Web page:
Kiss of the Spider Woman

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Knopf Doubleday Publishing Group, Apr 3, 1991 - Fiction - 281 pages
23 Reviews
Sometimes they talk all night long. In the still darkness of their cell, Molina re-weaves the glittering and fragile stories of the film he loves, and the cynical Valentin listens. Valentin believes in the just cause which makes all suffering bearable; Molina believes in the magic of love which makes all else endurable. Each has always been alone, and always - especially now - in danger of betrayal. But in cell, each surrenders to the other something of himself that he has never surrendered before.

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Review: Kiss of the Spider Woman

User Review  - Kai Coates - Goodreads

Many times, when I read a book with lots of post-modern "tricks", the writing method becomes the main focus and the story becomes secondary. Kiss of the Spider Woman is successful because this did not ... Read full review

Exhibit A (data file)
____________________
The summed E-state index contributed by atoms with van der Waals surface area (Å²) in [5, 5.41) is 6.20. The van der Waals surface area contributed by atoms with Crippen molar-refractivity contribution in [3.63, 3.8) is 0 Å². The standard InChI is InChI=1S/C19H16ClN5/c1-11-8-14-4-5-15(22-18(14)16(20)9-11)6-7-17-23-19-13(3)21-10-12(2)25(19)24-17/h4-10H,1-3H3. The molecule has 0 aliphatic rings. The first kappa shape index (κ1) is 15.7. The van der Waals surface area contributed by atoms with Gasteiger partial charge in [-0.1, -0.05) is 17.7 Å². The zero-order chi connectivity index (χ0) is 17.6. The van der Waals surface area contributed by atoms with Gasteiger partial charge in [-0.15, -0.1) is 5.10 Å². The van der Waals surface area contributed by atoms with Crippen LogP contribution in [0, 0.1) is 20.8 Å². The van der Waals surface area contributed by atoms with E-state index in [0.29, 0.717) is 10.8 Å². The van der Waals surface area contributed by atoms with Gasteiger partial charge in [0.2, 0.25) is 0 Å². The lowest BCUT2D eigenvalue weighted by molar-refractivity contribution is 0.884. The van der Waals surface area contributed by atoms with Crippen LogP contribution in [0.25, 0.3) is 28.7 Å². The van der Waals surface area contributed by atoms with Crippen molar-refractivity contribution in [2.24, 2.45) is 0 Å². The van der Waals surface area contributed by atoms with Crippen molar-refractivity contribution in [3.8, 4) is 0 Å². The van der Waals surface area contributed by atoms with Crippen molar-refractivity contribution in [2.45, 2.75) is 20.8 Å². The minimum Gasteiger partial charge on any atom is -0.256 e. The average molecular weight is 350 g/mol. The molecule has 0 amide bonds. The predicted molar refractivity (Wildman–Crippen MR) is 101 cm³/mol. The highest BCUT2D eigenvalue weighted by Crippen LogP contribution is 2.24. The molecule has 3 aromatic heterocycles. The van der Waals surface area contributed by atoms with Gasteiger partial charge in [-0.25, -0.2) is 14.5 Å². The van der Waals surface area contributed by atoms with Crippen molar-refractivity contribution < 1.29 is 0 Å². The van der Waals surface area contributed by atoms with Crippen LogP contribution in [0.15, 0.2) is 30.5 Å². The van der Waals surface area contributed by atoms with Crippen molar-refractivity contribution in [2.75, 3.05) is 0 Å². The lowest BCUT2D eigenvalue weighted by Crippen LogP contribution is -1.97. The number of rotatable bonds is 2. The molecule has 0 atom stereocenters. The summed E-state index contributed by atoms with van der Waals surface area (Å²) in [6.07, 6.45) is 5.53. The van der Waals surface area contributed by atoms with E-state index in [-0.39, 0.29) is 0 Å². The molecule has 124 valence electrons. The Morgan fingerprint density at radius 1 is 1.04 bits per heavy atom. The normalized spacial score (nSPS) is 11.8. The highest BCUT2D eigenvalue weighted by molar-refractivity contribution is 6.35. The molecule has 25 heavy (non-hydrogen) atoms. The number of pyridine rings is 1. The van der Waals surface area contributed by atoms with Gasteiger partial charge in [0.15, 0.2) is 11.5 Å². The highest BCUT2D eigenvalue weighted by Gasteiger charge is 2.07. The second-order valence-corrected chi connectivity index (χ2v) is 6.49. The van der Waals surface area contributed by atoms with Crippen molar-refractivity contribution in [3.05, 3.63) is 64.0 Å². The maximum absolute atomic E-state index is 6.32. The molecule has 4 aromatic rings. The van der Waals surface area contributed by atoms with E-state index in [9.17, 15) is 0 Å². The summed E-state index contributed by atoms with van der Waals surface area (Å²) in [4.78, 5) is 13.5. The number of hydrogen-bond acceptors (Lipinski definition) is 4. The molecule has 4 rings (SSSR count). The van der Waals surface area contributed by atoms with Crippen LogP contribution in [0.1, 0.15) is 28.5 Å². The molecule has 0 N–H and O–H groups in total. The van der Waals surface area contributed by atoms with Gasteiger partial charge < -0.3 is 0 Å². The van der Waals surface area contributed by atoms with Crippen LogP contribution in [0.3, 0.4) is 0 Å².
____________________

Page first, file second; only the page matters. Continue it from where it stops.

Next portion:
Review: Kiss of the Spider Woman

User Review  - Elizabeth (Alaska) - Goodreads

I'm hard pressed to describe my reaction to this book. I have difficulty, too, deciding on a final rating. Four stars, I think, for an innovative way of presenting the story and characters. This is ... Read full review


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About the author (1991)

Author Manuel Puig was born in General Villegas, Argentina on December 28, 1932. Betrayed by Rita Hayworth (1968) is an innovative novel narrating through a variety of techniques the story of a young Argentine boy who lives vicariously through the movies. Puig uses the phenomenon of compulsive movie-going as a symbol for alienation and escape from reality. Heartbreak Tango (1969) evokes the spiritual emptiness of the Argentine provincial life in the 1930s and the vulgarity of popular music and the soap opera. His best known work, Kiss of the Spider Woman (1979), was adapted as a film in 1985 and as a Broadway musical in 1993. He died of a heart attack on July 22, 1990.

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